WSJ Editorial: Thank you Mr. President for wiretapping





Wisconsin Democrat Russ Feingold wants to be President, and that's fair enough. By all means go for it in 2008. The same applies to Lindsey Graham, the South Carolina Republican who's always on the Sunday shows fretting about the latest criticism of the Bush Administration's prosecution of the war on terror. But until you run nationwide and win, Senators, please stop stripping the Presidency of its Constitutional authority to defend America.

That is the real issue raised by the Beltway furor over last week's leak of National Security Agency wiretaps on international phone calls involving al Qaeda suspects. The usual assortment of Senators and media potentates is howling that the wiretaps are "illegal," done "in total secret," and threaten to bring us a long, dark night of fascism. "I believe it does violate the law," averred Mr. Feingold on CNN Sunday.

The truth is closer to the opposite. What we really have here is a perfect illustration of why America's Founders gave the executive branch the largest measure of Constitutional authority on national security. They recognized that a committee of 535 talking heads couldn't be trusted with such grave responsibility. There is no evidence that these wiretaps violate the law. But there is lots of evidence that the Senators are "illegally" usurping Presidential power -- and endangering the country in the process.

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The allegation of Presidential law-breaking rests solely on the fact that Mr. Bush authorized wiretaps without first getting the approval of the court established under the Foreign Intelligence Surveillance Act of 1978. But no Administration then or since has ever conceded that that Act trumped a President's power to make exceptions to FISA if national security required it. FISA established a process by which certain wiretaps in the context of the Cold War could be approved, not a limit on what wiretaps could ever be allowed.

The courts have been explicit on this point, most recently in In Re: Sealed Case, the 2002 opinion by the special panel of appellate judges established to hear FISA appeals. In its per curiam opinion, the court noted that in a previous FISA case (U.S. v. Truong), a federal "court, as did all the other courts to have decided the issue [our emphasis], held that the President did have inherent authority to conduct warrantless searches to obtain foreign intelligence information." And further that, "We take for granted that the President does have that authority and, assuming that is so, FISA could not encroach on the President's constitutional power."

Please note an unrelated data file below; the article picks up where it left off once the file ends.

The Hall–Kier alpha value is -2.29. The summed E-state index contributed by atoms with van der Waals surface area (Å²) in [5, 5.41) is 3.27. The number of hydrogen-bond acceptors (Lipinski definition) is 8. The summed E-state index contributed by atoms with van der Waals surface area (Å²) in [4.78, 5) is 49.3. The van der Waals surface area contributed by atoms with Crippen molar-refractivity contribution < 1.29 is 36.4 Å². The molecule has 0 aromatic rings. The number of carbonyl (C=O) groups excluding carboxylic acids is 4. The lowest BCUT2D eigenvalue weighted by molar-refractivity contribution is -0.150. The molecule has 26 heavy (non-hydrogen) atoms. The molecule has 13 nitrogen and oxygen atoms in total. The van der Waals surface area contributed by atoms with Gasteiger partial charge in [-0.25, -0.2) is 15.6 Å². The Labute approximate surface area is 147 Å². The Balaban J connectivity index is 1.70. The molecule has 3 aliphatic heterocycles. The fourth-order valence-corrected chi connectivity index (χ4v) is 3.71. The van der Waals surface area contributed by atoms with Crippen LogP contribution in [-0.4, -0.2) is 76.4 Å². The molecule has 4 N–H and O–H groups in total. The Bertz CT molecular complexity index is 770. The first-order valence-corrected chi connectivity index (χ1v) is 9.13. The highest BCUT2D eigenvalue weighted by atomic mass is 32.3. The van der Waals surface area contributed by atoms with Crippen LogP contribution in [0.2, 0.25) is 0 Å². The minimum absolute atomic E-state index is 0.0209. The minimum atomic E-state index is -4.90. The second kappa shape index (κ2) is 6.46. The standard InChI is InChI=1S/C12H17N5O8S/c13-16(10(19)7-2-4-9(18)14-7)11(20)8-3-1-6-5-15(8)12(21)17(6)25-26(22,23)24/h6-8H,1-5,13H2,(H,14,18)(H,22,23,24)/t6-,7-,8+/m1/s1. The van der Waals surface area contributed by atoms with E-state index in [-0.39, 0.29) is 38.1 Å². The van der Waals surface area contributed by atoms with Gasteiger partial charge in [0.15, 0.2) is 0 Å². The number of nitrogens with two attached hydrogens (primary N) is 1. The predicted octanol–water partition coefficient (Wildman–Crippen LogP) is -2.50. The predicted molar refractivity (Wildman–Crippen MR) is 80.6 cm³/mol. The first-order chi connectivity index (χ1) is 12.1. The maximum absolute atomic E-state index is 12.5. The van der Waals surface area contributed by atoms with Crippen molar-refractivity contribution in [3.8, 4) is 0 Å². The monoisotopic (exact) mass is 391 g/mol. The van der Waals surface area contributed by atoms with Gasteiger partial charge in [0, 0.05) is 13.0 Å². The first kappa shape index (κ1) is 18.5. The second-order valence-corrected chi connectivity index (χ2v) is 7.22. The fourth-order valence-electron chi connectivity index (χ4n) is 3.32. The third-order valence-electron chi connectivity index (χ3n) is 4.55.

On Sunday Mr. Graham opined that "I don't know of any legal basis to go around" FISA -- which suggests that next time he should do his homework before he implies on national TV that a President is acting like a dictator. (Mr. Graham made his admission of ignorance on CBS's "Face the Nation," where he was representing the Republican point of view. Democrat Joe Biden was certain that laws had been broken, while the two journalists asking questions clearly had no idea what they were talking about. So much for enlightening television.)

The mere Constitution aside, the evidence is also abundant that the Administration was scrupulous in limiting the FISA exceptions. They applied only to calls involving al Qaeda suspects or those with terrorist ties. Far from being "secret," key Members of Congress were informed about them at least 12 times, President Bush said yesterday. The two district court judges who have presided over the FISA court since 9/11 also knew about them....


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Arnold Shcherban - 12/23/2005

"The founding fathers" are most
likely cracking up in wherever they are now at the stupidity of contemporary wise men of virtue who
continiously allege that all they ("fathers") had ever said two centuries ago is still the greatest
social and political idea or governing principle ever created by humans and has to govern the lives
of all generations of Americans to come, up to infinity. The tremendous
historical, intellectual and social
changes occured since their times can
bear no significance on the matters
in question. The same, of course, fully embraces the powers of the executive branch. Therefore, it is
the holy, untouchable principle that
three-headed man, MUST have greater power in the issues of national security and the exceptions to the
Constitution, than "535 talking heads".
As far as the evidence is concerned,
there already popped up the evidence
that at the least in one case, not
just the incoming from and outcoming to the borders of the US calls were intercepted, as it the Bush administration initially alleged, but the calls inside the US, too.
And, judging by all experience with current administration that will show to be just the tip of the iceberg of its lies and criminality in this area, as well.

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